The ESC and ESVS also join their efforts to provide increased medical and public awareness about PADs. Indeed, while stroke is acknowledged as a serious condition with significant burden throughout Europe, other PADs can be as lethal and disabling. Major efforts are still necessary to sensitize healthcare providers, decision makers and the general population about the need for earlier and more efficient prevention and management strategies for the 40 million individuals of our continent affected by PADs.
      • Tendera M.
      • Aboyans V.
      • Bartelink M.L.
      • Baumgartner I.
      • Clement D.
      • Collet J.P.
      • et al.
      ESC Guidelines on the diagnosis and treatment of peripheral artery diseases: Document covering atherosclerotic disease of extracranial carotid and vertebral, mesenteric, renal, upper and lower extremity arteries: the Task Force on the Diagnosis and Treatment of Peripheral Artery Diseases of the European Society of Cardiology (ESC).
      • Fowkes F.G.
      • Rudan D.
      • Rudan I.
      • Aboyans V.
      • Denenberg J.O.
      • McDermott M.M.
      • et al.
      Comparison of global estimates of prevalence and risk factors for peripheral artery disease in 2000 and 2010: a systematic review and analysis.
      Tabled 1
      Table thumbnail fx9
      Tabled 1General recommendations on the management of patients with peripheral arterial diseases
      Table thumbnail fx10
      PADs = peripheral arterial diseases.
      aClass of recommendation.
      bLevel of evidence

      3. Epidemiology and risk factors

      • Overall, the risk of different localizations of PADs increases sharply with age and with exposure to major cardiovascular (CV) risk factors, including smoking, hypertension, dyslipidaemia and diabetes. Other risk factors are still under investigation.
      • The strength of association between each risk factor and each vascular territory is variable, but all the major risk factors should be screened and considered.
      • When a vascular territory is affected by atherosclerosis, not only is the corresponding organ endangered [e.g. the brain for carotid artery disease (CAD)], but also the total risk of any CV event is increased (e.g. coronary events). Each vascular territory affected by atherosclerosis can be considered as marker of CV risk.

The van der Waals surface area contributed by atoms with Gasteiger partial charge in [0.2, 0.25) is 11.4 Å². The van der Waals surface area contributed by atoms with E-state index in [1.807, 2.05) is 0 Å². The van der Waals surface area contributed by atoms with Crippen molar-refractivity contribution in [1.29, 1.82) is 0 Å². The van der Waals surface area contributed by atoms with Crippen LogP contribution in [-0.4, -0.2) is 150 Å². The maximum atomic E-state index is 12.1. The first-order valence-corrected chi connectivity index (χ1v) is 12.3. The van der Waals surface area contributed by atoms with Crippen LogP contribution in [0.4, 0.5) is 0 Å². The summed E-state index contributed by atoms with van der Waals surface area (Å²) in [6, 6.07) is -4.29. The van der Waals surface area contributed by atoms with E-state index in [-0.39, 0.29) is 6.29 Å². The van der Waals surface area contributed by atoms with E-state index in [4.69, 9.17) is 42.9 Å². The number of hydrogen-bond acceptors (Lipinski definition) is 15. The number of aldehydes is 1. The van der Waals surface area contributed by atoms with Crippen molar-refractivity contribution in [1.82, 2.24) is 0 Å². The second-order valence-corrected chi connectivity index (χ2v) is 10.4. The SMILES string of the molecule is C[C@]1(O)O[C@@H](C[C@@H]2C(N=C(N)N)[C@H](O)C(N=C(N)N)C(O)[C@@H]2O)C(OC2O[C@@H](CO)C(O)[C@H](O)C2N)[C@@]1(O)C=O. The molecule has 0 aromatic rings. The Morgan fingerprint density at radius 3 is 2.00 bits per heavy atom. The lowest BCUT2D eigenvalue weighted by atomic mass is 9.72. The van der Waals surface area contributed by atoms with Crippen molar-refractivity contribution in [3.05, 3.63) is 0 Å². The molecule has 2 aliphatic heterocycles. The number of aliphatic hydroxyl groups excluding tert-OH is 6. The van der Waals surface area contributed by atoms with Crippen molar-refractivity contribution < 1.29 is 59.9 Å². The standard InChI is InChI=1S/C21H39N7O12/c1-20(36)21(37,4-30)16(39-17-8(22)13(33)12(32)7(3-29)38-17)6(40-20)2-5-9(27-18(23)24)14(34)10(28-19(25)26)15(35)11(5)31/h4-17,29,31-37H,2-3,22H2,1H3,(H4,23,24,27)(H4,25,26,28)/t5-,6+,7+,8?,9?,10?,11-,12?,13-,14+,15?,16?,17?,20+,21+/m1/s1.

3.1 Epidemiology

      The epidemiology of different patterns of PADs is presented in the Web addenda 3.1.

      3.2 Risk factors

      Although different localizations of PADs share common major risk factors for atherosclerosis, the impact of those and/or available evidence differ per arterial site. See Web addenda 3.2.

      3.3 Prognosis

      Atherosclerosis is often generalized. Patients affected at one site are overall at risk for fatal and non-fatal CV events.
      Beyond the risk of cerebrovascular events, patients with CAD are also at risk for myocardial infarction (MI) and cardiac death.
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      • Nicolaides A.N.
      • Ramaswami G.
      • Cesarone M.R.
      • De Sanctis M.
      • Incandela L.
      • et al.
      Carotid and femoral ultrasound morphology screening and cardiovascular events in low risk subjects: a 10-year follow-up study (the CAFES-CAVE study).
      In a systematic review of 17 studies including 11 391 patients with >50% asymptomatic carotid stenosis, 63% of late deaths were related to cardiac events, with a mean cardiac-related mortality rate of 2.9%/year.
      • Giannopoulos A.
      • Kakkos S.
      • Abbott A.
      • Naylor A.R.
      • Richards T.
      • Mikhailidis D.P.
      • et al.
      Long-term mortality in patients with asymptomatic carotid stenosis: implications for statin therapy.
      Many studies have shown an increased risk of mortality, CV mortality and morbidity (MI, stroke) in patients with symptomatic or asymptomatic LEAD, even after adjustment for conventional risk factors.
      • Criqui M.H.
      • Aboyans V.
      Epidemiology of peripheral artery disease.
      An ankle-brachial index (ABI) ≤0.90 is associated with more than doubling of the 10-year rates of coronary events, CV mortality and total mortality.
      • Fowkes F.G.
      • Murray G.D.
      • Butcher I.
      • Heald C.L.
      • Lee R.J.
      • Chambless L.E.
      • et al.
      Ankle brachial index combined with Framingham Risk Score to predict cardiovascular events and mortality: a meta-analysis.
      After 5 years, 20% of patients with intermittent claudication (IC) present an MI or stroke and mortality is 10–15%.
      • Weitz J.I.
      • Byrne J.
      • Clagett G.P.
      • Farkouh M.E.
      • Porter J.M.
      • Sackett D.L.
      • et al.
      Diagnosis and treatment of chronic arterial insufficiency of the lower extremities: a critical review.